Andrew Ahn, director of Spa Night, which premeired at this year’s Sundance Film Festival reminded us – Asian American cinema exists. I’d echo his statement. There’s a long list of great Asian American and Asian Canadian films (let’s call it all Asian American cinema for short, sorry Canada), especially in the last 10 years*. If you were teaching a course on Asian American cinema, you could easily fill a syllabus with a canon of films. Better Luck Tomorrow would probably be at the top of the list of films both for its quality and it’s cultural importance.
*For a great list of top Asian American and Asian Canadian films of the past ten years, check out the great work of Brian Hu and Ada Tseng from Asia Pacific Arts.
Even up until the late 1990s, Asian American cinema was largely documentaries and short narrative and experimental films. Great and award winning feature documentaries like Curtis Choy’s “The Fall Of The I Hotel”, Christine Choy and Renee Tajima-Pena’s “Who Killed Vincent Chin?” and Spencer Nakasako’s “AKA Don Bonus” defined Asian American cinema. Wayne Wang’s first dramatic feature “Chan Is Missing” felt like an outlier.
Better Luck Tomorrow felt like a tipping point for Asian American cinema, a culmination of what was started five years earlier by Justin Lin’s first feature film. The watershed moment for a boom in new Asian American dramatic features was 1997 with “Shopping For Fangs” from Justin Lin and Quentin Lee (from Vancouver), Chris Chan Lee’s “Yellow”, Rea Tajiri’s “Strawberry Fields” (written by Toronto writer Kerri Sakamoto), and “Sunsets” by Michael Idemoto and Eric Nakamura. It was this grouping of films premiering at the San Francisco Asian American Film Festival that helped inspire the creation of the Toronto Reel Asian International Film Festival that same year.
I attended the film festival in San Francisco that year as I had my first short film showing. It was eye opening because there was a buzz about these dramatic feature films. Back then, to see four come out in the same year was unheard of. The festival often had a lot of docs and short films, and dramatic feature films were usually from Asia. I remember watching “Strawberry Fields”, I was 17 and didn’t understand it but it was still exciting and new. Most of all, it showed us that Asian American features were possible and that excitement about possibilities laid the groundwork for Better Luck Tomorrow. It wasn’t so much that filmmakers now believed it was possible, it was that we the Asian American audience believed it was possible for an Asian American cinema to be in dramatic feature film form.
When Better Luck Tomorrow was bought by MTV films (which was part of Paramount) it was huge news. It was the game changer that we all were hoping for. The “crossover” film to mainstream America that would change it all. In Asian America, it was cause for celebration (even though most of us hadn’t seen it yet because it had been on the festival circuit!) – this was the first Asian American indie film to get a major distribution deal. It was fresh, young, and showed Asian Americans that we could relate to, Asian Americans who were very American and weren’t burdened by their Asian identity. Their identity was a part of who they were but not the only thing about them. It was sly in that it played on the idea that being the “model minority” was the perfect cover for pulling off criminal acts. It was also told with a style that the staid Joy Luck Club didn’t offer. The Joy Luck Club was your mom’s friends. Better Luck Tomorrow was you and your friends (at least your straight Asian male ones). The Joy Luck Club was a known entity that we knew the mainstream already liked because it fulfilled expectations of Asian Americans, and we were suspicious of that. This was a chance for a wider public to finally see nuanced Asian Americans. Better Luck Tomorrow’s exposure felt like a moment, a game changer. We were movin’ on up.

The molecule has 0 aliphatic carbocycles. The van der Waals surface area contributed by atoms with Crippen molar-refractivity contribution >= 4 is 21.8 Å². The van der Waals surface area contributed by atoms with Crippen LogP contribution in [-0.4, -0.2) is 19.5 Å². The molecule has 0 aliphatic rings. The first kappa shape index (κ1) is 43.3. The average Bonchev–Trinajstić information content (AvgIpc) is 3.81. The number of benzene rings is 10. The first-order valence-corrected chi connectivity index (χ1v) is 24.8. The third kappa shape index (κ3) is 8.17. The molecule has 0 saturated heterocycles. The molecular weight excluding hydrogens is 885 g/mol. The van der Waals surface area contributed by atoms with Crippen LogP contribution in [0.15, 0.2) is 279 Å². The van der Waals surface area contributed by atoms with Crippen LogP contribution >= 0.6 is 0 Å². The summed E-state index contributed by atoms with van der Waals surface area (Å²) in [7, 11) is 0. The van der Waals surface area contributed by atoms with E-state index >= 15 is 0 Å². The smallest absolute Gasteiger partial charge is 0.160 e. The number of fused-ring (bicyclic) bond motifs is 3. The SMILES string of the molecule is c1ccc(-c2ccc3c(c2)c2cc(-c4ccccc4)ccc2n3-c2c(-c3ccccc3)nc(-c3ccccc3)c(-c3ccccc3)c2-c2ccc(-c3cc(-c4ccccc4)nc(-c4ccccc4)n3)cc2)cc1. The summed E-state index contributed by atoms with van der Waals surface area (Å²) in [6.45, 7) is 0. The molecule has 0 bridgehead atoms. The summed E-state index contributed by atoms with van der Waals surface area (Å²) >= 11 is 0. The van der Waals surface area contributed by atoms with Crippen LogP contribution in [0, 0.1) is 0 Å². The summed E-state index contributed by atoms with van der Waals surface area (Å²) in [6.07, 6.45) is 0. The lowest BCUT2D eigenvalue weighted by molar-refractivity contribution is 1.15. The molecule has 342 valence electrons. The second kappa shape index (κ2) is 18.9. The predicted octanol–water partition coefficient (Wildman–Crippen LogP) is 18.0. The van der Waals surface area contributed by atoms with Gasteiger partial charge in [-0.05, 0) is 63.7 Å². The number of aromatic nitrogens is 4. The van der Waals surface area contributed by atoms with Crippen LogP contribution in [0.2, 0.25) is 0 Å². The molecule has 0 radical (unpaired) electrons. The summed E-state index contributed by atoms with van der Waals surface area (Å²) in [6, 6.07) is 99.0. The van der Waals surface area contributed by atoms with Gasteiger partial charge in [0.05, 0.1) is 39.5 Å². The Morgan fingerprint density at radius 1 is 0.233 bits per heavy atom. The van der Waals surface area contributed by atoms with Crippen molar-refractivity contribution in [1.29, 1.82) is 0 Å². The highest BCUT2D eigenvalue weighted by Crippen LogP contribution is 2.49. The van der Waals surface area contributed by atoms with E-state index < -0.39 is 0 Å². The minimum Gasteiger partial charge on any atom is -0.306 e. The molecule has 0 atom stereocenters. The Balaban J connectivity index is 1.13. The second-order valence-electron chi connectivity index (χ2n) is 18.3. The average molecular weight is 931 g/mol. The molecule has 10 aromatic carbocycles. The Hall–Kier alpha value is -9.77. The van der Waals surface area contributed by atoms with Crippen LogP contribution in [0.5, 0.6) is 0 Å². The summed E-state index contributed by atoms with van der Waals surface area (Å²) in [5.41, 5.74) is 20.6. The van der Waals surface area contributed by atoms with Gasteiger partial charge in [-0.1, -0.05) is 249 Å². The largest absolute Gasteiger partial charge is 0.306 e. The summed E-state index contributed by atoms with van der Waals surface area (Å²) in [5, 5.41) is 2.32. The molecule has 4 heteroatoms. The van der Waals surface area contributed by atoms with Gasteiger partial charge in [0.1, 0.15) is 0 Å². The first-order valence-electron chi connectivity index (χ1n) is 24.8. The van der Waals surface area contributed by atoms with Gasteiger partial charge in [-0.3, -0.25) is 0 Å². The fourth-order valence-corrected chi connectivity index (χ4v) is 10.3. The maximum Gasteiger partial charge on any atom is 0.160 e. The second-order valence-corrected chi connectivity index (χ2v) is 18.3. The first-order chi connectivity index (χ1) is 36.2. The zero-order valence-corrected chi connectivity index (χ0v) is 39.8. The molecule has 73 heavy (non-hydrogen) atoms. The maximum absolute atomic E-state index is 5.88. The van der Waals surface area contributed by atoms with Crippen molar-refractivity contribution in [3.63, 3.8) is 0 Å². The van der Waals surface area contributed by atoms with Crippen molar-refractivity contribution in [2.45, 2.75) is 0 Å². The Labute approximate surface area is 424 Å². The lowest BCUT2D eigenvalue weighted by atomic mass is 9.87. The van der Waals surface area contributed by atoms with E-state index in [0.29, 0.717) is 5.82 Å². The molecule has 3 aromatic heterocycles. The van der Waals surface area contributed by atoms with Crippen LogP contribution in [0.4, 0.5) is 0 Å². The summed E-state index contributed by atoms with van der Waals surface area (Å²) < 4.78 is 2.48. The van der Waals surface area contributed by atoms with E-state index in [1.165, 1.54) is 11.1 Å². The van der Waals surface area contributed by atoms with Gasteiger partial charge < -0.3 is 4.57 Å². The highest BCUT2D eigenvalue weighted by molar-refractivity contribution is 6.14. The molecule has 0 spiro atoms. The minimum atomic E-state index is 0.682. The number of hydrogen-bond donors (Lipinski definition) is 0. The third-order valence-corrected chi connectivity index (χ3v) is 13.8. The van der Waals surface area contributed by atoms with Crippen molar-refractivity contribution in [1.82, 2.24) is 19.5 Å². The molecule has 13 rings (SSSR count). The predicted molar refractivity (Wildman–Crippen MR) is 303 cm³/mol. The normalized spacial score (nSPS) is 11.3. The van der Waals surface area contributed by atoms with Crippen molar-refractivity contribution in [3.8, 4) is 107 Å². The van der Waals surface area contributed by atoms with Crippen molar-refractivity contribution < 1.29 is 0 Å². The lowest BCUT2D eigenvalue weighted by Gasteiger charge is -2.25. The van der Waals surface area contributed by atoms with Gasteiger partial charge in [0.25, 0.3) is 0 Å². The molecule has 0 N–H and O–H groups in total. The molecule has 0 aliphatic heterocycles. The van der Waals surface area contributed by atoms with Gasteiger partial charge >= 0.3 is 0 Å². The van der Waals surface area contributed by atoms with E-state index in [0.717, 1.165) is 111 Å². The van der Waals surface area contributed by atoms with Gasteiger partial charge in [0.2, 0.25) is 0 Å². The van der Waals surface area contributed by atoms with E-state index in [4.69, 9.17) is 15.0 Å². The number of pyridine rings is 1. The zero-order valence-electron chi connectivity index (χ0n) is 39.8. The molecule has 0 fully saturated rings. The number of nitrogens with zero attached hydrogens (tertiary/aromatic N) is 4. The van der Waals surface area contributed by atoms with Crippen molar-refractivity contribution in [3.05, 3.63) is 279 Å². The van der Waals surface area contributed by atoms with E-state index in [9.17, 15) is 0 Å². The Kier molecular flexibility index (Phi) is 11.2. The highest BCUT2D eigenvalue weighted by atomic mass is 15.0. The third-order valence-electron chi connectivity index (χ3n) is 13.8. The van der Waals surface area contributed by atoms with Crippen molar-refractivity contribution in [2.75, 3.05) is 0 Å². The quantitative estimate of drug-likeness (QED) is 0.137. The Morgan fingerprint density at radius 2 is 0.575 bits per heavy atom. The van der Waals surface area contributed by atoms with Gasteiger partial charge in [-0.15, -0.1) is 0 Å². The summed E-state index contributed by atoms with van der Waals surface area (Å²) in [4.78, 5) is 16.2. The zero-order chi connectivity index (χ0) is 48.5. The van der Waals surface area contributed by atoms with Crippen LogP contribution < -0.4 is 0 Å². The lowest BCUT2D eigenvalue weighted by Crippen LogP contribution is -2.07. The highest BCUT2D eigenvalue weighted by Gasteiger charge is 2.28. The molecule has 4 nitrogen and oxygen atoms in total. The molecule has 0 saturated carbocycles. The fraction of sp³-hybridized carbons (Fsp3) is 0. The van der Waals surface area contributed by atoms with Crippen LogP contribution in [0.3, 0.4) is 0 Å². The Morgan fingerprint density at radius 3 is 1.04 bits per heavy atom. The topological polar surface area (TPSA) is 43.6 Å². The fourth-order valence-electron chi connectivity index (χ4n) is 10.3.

Was it a game changer? Did it change anything? It was uncharted waters and its distribution deal, whatever its successes couldn’t have fulfilled our wild expectations. It’s just that if/when you get called up to the big leagues, sometimes you think it’ll be your only shot. We always want things to happen faster than they can/will/want to. But look at things now and it feels like better times for Asian Americans in mainstream media. Justin Lin has gone on to become a successful and visible Hollywood director making films that don’t suck for two major moneymaking franchises (that’s not easy, see Zach Snyder). That’s great. John Cho is still kicking around. It’s also great we have shows like Fresh Off The Boat, Dr. Ken, and Master Of None. And even Kim’s Convenience and Second Jen are TV shows slated for Fall release in Canada. Did Better Luck Tomorrow have anything to do with that? I’m not sure. But I am sure that the constant creative vigilance of Asian American and Asian Canadian filmmakers and creatives has contributed to these relatively good times. And it’s these critically minded creative people that will ensure that it’s not just representation but well told stories from an Asian American perspective.
BETTER LUCK TOMORROW returns to theatres for one night at the TIFF Bell Lightbox on Thursday August 25th, 8:45PM, as part of Reel Asians’ “Retro Summer” series. Tickets available below.
Written by Aram Collier, Director of Programming & Education.